For the year 2020, which showed a significant drop in the equity markets followed by a swift recovery, it was shown that the buy and hold strategy was the better choice when compared to the average investor (as shown in the table below).

This table compares two hypothetical investors. The first hypothetical investor starts with a $100,000 investment, but cash flows mimic proportionally that of the Average Equity Fund Investor. The second hypothetical investor has a $100,000 equity portfolio that is held throughout the year of 2020. The table compares the money earned for the end of each quarter in 2020.

Source: DALBAR 2021 Quantitative Analysis of Investor Behavior Report

As you can see, the holders earned extra over the average investors in every quarter in 2020. The reason being that the average investor withdrew money from their equities and did so at a faster rate as the market started to make its recovery (which no one knew if/when it would happen). Meaning that the average investor missed out on gains from not being in the market. Although over one year it can seem insignificant, but over the long-term (due to compounding of earnings) can have a substantial impact on your financial plan.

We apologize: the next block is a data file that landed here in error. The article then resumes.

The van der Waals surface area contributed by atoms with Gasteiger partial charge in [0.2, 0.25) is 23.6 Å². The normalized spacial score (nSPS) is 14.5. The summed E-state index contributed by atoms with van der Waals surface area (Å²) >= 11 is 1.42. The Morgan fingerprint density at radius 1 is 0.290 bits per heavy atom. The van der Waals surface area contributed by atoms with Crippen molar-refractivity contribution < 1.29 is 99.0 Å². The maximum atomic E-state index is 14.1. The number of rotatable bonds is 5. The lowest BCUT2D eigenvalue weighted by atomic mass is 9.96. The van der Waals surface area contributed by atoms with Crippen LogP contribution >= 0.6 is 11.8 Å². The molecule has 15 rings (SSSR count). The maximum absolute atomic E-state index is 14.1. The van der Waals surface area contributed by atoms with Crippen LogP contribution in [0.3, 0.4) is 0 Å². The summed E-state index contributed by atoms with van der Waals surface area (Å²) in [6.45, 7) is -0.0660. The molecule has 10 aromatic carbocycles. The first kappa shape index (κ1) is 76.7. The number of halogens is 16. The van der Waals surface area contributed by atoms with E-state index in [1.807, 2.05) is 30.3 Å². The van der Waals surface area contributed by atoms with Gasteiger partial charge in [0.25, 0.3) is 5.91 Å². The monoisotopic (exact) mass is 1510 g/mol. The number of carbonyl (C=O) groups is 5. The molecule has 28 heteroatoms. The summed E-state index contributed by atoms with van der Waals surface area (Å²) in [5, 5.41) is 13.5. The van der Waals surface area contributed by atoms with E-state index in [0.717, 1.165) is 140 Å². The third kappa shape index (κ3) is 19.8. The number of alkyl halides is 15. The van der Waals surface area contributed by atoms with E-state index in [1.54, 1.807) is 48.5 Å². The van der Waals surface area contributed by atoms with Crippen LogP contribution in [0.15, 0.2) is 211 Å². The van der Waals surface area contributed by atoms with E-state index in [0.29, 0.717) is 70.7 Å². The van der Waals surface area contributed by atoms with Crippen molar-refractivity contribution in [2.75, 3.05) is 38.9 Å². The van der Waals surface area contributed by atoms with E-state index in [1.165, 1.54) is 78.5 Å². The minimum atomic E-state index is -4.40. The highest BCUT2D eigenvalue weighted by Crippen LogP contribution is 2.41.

Creating, implementing, and being able to stick to an investment plan can help eliminate the mistakes you may make when reacting due to hindsight bias. This, in my opinion, is easier to do with the help of an outside resource (preferably a financial planning professional). Someone who can see things through a different light and can help you from being overconfident and stop yourself from constantly thinking “I knew that was going to happen.” 

The information is illustrative only and provided is for educational and informational purposes only and does not constitute investment advice and it should not be relied on as such. It should not be considered a solicitation to buy or an offer to sell a security. It does not take into account any investor's particular investment objectives, strategies, tax status or investment horizon. You should consult your attorney or tax advisor.